"You-a see that? Be-a careful near it, it-a can kill you."
These were the first words of advice my Bosun, Sal Piscneri, gave me on my orientation tour of the drill ship I would be working on for the summer. Amidst all of the pipes and, machinery, and endless noise, I wasn't quite sure what he was nodding toward, but I didn't have time to clear things up because he was already moving on to the next death trap.
"That-a thing over there? It-a can kill you. Keep-a your eyes up."
His heavy Italian accent added to the unfamiliarity of my new workplace and the short, terse sentences he employed left me wondering if perhaps something was being lost in translation. Like, how, exactly, I would meet my demise if I was ever caught on deck and unaware.
"You see that-a rope ova there?"
"Can it kill me?"
"Absolutley. Don't-a get-a caught between it and the railing. It'll cut-a you in half."
Finally some detail, although now I wasn't sure if I had really wanted it. Our tour continued in this macabre manner moving aft down the entire port side of the ship and then back forward up the starboard side, a journey that even at a brisk pace with no stops would easily have taken fifteen minutes. Everything could kill me and there were certain areas I was absolutely forbidden to go unless I was accompanied by a senior crew member, my very presence alone in those areas enough to result in sudden, gruesome death.
It was the summer after my first year in grad school and as all of my classmates were spending their time doing research in libraries and foreign countries, I was floating in 9,000 feet of water in the Gulf of Mexico trying not to get killed. My father has made a career of negotiating the perils of various drilling installations and the previous summer had offered to try and get me hired on as a summer hand but retracted his offer when another summer worker was, you guessed it, killed. A year later his faith in the safety of the profession had been reestablished - or at least he thought I was no longer dumb enough to get myself killed - and after a few phone calls to old buddies, I was on my way to Houston to complete paperwork and pass a pre-employment physical.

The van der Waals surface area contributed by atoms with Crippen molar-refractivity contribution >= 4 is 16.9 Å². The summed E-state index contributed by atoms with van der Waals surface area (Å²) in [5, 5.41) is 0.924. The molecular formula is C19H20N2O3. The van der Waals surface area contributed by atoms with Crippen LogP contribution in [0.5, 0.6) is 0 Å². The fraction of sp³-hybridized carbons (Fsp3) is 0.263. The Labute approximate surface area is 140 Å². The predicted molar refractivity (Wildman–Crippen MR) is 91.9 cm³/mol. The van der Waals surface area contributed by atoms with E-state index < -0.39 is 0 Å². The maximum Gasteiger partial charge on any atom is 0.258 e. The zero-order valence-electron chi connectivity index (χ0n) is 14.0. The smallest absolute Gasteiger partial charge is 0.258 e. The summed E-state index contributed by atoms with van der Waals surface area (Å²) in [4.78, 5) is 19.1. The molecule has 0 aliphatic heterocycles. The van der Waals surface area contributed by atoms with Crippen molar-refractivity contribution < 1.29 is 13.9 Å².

The paperwork hinted at the possible dangers of the job, but in a much more officious way than Sal would once I got on the ship. The physical was comprised of the usual hurdles - a drug test, a blood test, and a health screening - but it also required that I spend a day in a Houston office park lifting all manner of bulky equipment while climbing up and down stairs and crawling up and over and through various obstacles while my heart rate was monitored and I tried to look unstrained by the heat and the weight. There was even mechanism that tested my back strength and required me to strap into a contraption that most closely resembled the crazy forklift suit Ripley from Aliens uses to fight the queen alien at the end of the movie. I managed to look not nearly as tough. After all of this, I had no idea what I was getting myself into until I met Sal and we embarked on our journey around the ship.
The Discoverer Spirit was huge and floated over an hour by helicopter off the coast of Louisiana. Looking down at the water at the beginning of the flight, I could see hundreds of drilling platforms, pipelines, and gas wells. The depth of the water was clearly visible as one shelf dropped onto another and the gulf changed from a sandy brown to a chocolate brown to an earthy green and finally a deep and radiant blue. Gradually, there was nothing but water in every direction, the depth and the distance too large an obstacle for all but the most advanced operations. The helicopter droned on over the shimmering expanse until I could finally make out a ship looming in the distance. As we neared, the ship grew larger and larger until our helicopter lit upon it like a fly on a horse's back, it's full scale dwarfed only by the flat desert of the gulf.
I followed the other crew members out of the helicopter, grabbed my duffle bag off the deck from beneath the whirring blades above my head, and hustled my way into the heliport's waiting room where I would be logged in and given instruction on what the hell I was supposed to do next. Oil field workers are an interesting bunch...to put it mildly. They come from all over. Some are educated. Some are not. Some have families. Some don't. Most have nicknames and all can curse more creatively than anyone you'll ever meet.
I expected a lively bunch, as I had grown up hearing about guys with names like Bigfoot and Bama. I'd heard stories of macho smartasses eating roaches in the galley of the rig to get a laugh and piss and vinegar Scotsman climbing towering derricks in gale force winds singing "I'm From Glasgow" as if it were a summer day. There were other stories about sharks, practical jokes, fights, and storms.